Tongue-tie and Breastfeeding Symposium

Find out the latest on Tongue-tie from international speakers – including diagnosis, treatments, prevention of reccurrence following surgery and updates on lactation and breastfeeding.

Date: Friday 5th September 2014

Time: 9am-5pm

Venue: The Gainsford Lecture Theatre, Weston Education Centre, King’s College Hospital, Denmark Hill, London, SE5 9RS.

Cost: £120 to include lunch plus morning and afternoon break refreshments.

Key speakers:

Dr Lawrence Kotlow DDS

The New Breastfeeding Dyad; Everything you need to understand about the assessment and treatment of ankyloglossia and maxillary lip
ties, and prevention of recurrence following surgery.

Catherine Watson Genna BS, IBCLC

Disorganised Suck and Fussiness in rapidly growing Tongue-tied infants.

Shailesh Patel: Consultant Paediatric Surgeon, King’s College Hospital

Assessment and treatment of recurrent Tongue-tie.

Plus six other speakers.

To book your place, please complete the booking form and post with a cheque made payable to King’s College Hospital to:- Katherine Fisher, Team Leader, Tongue tie Clinic, Caldecot Centre, Caldecot Rd, London, SE5 9RS. Any enquiries – please email katherine.fisher@nhs.net.

What to Expect after Frenulotomy

Following the procedure some mothers and their babies find an immediate improvement in feeding. For others it will take longer, sometimes weeks or more for feeding to improve as the baby acquires new skills to Breastfeed. Whilst having a Tongue-Tie both mother and baby have acquired adaptations to their feeding to work around their difficulties. After the procedure, it can take some time for some mothers to gradually transition from the use of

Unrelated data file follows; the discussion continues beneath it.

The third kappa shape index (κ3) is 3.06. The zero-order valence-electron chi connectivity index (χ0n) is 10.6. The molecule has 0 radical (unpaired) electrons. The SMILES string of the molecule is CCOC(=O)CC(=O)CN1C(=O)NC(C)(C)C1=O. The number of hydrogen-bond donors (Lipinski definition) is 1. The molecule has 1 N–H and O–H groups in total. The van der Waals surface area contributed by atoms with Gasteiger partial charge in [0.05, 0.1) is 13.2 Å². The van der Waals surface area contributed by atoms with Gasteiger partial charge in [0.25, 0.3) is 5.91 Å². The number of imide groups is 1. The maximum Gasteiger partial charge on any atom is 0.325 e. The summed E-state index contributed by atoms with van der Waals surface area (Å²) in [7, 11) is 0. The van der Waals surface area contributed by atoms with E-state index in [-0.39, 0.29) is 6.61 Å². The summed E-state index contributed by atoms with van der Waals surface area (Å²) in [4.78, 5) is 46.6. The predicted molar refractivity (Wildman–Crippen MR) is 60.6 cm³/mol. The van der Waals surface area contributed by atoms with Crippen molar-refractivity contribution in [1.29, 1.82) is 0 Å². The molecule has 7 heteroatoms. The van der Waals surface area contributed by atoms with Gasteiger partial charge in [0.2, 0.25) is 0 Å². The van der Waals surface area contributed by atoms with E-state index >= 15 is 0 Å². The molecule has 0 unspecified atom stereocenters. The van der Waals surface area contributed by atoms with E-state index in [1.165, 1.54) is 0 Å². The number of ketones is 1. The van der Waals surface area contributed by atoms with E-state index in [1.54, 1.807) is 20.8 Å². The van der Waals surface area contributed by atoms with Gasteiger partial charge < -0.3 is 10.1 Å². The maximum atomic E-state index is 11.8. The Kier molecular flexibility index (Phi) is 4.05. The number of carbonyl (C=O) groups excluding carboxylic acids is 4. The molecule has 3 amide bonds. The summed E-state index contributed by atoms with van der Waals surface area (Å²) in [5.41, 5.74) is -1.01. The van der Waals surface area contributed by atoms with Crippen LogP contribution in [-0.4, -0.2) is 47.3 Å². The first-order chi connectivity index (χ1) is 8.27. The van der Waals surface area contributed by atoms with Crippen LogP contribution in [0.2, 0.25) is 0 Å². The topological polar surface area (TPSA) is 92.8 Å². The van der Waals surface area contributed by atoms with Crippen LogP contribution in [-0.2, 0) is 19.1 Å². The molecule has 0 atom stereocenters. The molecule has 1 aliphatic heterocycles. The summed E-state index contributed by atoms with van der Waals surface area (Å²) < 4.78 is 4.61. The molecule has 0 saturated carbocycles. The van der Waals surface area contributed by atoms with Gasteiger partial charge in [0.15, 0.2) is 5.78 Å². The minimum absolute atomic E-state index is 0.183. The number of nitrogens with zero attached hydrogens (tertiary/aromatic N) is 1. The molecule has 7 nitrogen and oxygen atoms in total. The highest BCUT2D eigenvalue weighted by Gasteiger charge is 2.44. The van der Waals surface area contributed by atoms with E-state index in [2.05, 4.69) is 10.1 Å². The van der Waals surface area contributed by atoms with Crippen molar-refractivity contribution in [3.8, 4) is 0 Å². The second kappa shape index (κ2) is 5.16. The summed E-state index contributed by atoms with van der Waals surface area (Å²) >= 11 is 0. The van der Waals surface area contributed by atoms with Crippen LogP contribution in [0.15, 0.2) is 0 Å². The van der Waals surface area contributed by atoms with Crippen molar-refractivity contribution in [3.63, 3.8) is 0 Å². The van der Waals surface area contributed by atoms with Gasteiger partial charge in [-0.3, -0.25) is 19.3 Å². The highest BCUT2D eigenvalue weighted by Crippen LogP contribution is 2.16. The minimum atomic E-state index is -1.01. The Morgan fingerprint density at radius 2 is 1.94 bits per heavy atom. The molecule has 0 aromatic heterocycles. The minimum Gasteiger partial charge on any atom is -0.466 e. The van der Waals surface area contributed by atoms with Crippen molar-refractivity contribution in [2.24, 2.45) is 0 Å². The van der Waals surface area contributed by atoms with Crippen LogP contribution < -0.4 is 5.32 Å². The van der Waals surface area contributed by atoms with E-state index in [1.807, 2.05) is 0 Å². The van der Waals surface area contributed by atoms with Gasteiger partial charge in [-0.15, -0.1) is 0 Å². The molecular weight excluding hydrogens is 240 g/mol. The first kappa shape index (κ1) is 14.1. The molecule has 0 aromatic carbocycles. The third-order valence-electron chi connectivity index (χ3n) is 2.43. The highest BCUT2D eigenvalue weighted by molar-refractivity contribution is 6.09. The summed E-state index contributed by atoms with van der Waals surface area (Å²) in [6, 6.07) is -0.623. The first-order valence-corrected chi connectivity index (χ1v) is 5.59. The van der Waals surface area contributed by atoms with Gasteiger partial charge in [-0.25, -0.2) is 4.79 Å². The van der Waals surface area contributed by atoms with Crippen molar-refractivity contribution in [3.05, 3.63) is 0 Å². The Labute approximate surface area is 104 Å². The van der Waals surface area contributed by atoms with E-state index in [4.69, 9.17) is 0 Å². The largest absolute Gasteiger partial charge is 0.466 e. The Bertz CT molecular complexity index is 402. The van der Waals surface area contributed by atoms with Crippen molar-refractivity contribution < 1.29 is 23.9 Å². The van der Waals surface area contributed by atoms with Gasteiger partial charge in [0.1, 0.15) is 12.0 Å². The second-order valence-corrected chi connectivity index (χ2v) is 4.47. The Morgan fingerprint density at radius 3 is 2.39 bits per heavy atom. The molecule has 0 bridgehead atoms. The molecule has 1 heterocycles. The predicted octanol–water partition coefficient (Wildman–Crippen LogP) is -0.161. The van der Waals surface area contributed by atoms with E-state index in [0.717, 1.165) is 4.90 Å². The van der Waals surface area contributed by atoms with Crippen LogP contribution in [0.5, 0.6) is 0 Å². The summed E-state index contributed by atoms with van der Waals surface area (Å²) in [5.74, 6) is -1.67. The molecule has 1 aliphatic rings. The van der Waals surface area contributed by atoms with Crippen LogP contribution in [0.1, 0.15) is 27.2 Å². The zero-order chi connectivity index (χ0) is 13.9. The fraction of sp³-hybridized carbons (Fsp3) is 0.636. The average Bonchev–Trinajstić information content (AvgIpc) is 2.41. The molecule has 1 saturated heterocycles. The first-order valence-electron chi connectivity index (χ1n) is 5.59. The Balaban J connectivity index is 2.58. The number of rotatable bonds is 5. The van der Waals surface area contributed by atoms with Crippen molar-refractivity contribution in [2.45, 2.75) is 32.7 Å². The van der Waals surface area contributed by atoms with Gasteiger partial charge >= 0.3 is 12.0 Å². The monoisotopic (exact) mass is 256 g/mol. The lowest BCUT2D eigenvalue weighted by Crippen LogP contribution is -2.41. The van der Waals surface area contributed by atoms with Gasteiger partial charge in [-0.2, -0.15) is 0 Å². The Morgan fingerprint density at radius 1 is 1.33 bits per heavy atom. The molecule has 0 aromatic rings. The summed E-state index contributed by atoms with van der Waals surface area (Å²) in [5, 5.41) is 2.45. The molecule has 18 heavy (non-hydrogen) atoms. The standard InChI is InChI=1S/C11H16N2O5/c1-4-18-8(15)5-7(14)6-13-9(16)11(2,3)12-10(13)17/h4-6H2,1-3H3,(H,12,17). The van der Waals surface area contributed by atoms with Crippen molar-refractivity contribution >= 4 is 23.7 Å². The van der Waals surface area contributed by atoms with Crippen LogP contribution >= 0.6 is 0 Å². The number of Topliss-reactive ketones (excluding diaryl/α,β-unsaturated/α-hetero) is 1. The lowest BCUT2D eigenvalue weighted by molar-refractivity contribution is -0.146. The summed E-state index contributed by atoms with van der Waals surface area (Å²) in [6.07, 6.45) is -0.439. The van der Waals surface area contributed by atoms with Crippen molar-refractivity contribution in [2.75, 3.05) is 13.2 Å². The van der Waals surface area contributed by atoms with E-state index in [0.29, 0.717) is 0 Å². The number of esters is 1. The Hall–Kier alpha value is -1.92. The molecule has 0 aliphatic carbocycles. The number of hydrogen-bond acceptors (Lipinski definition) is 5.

for example, nipple shields, finger or syringe feeding expressed breast milk or artificial milk, whilst their Breastfeeding gradually improves.

It is important that you view Frenulotomy as part of a plan to improve your feeding; it is not always an instant fix.

For more information about our Tongue-tie procedure, please read the Tongue-tie Assessment, Diagnosis and Treatment Guide.

Anterior or Posterior Tongue-tie?

Oral examination is always required to determine how the Tongue-Tie affects the function of the tongue. Examinations will confirm if the tongue is able to elevate, lateralise and if it can protrude over the lower gums.

Anterior Tongue-Tie

In anterior Tongue-Tie, you can easily see a string of tissue (the frenulum) that attaches the tongue to the floor of the mouth.